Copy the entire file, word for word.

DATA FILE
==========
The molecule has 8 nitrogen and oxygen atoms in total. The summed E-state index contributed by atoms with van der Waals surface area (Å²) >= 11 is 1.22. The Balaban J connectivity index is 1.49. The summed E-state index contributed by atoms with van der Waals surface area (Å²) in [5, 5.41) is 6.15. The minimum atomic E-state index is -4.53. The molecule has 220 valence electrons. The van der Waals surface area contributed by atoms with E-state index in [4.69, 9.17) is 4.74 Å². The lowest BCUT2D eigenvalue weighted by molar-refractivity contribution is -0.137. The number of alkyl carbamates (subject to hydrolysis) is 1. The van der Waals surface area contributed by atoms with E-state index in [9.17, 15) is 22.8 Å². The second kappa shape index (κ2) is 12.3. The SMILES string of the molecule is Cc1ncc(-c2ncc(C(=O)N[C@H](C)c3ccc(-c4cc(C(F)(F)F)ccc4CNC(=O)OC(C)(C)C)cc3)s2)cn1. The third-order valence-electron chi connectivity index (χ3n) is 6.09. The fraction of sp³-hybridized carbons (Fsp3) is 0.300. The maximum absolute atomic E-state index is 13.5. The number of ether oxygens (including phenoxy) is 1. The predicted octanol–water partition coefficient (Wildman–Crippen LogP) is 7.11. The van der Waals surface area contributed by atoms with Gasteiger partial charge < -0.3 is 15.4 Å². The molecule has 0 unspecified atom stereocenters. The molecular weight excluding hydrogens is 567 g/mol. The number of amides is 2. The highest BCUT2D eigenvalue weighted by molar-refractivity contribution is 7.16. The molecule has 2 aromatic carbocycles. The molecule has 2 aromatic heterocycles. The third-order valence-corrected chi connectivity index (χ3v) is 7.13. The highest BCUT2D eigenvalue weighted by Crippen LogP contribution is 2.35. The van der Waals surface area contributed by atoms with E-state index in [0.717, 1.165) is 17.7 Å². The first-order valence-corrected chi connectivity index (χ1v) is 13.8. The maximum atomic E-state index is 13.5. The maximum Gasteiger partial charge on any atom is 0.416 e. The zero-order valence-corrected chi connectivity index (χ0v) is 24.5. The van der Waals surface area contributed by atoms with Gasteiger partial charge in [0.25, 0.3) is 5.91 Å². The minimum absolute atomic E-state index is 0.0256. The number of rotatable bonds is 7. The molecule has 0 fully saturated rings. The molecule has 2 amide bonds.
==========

The molecule has 8 nitrogen and oxygen atoms in total. The summed E-state index contributed by atoms with van der Waals surface area (Å²) >= 11 is 1.22. The Balaban J connectivity index is 1.49. The summed E-state index contributed by atoms with van der Waals surface area (Å²) in [5, 5.41) is 6.15. The minimum atomic E-state index is -4.53. The molecule has 220 valence electrons. The van der Waals surface area contributed by atoms with E-state index in [4.69, 9.17) is 4.74 Å². The lowest BCUT2D eigenvalue weighted by molar-refractivity contribution is -0.137. The number of alkyl carbamates (subject to hydrolysis) is 1. The van der Waals surface area contributed by atoms with E-state index in [9.17, 15) is 22.8 Å². The second kappa shape index (κ2) is 12.3. The SMILES string of the molecule is Cc1ncc(-c2ncc(C(=O)N[C@H](C)c3ccc(-c4cc(C(F)(F)F)ccc4CNC(=O)OC(C)(C)C)cc3)s2)cn1. The third-order valence-electron chi connectivity index (χ3n) is 6.09. The fraction of sp³-hybridized carbons (Fsp3) is 0.300. The maximum absolute atomic E-state index is 13.5. The number of ether oxygens (including phenoxy) is 1. The predicted octanol–water partition coefficient (Wildman–Crippen LogP) is 7.11. The van der Waals surface area contributed by atoms with Gasteiger partial charge < -0.3 is 15.4 Å². The molecule has 0 unspecified atom stereocenters. The molecular weight excluding hydrogens is 567 g/mol. The number of amides is 2. The highest BCUT2D eigenvalue weighted by molar-refractivity contribution is 7.16. The molecule has 2 aromatic carbocycles. The molecule has 2 aromatic heterocycles. The third-order valence-corrected chi connectivity index (χ3v) is 7.13. The highest BCUT2D eigenvalue weighted by Crippen LogP contribution is 2.35. The van der Waals surface area contributed by atoms with E-state index in [0.717, 1.165) is 17.7 Å². The first-order valence-corrected chi connectivity index (χ1v) is 13.8. The maximum atomic E-state index is 13.5. The maximum Gasteiger partial charge on any atom is 0.416 e. The zero-order valence-corrected chi connectivity index (χ0v) is 24.5. The van der Waals surface area contributed by atoms with Gasteiger partial charge in [0.25, 0.3) is 5.91 Å². The minimum absolute atomic E-state index is 0.0256. The number of rotatable bonds is 7. The molecule has 0 fully saturated rings. The molecule has 2 amide bonds.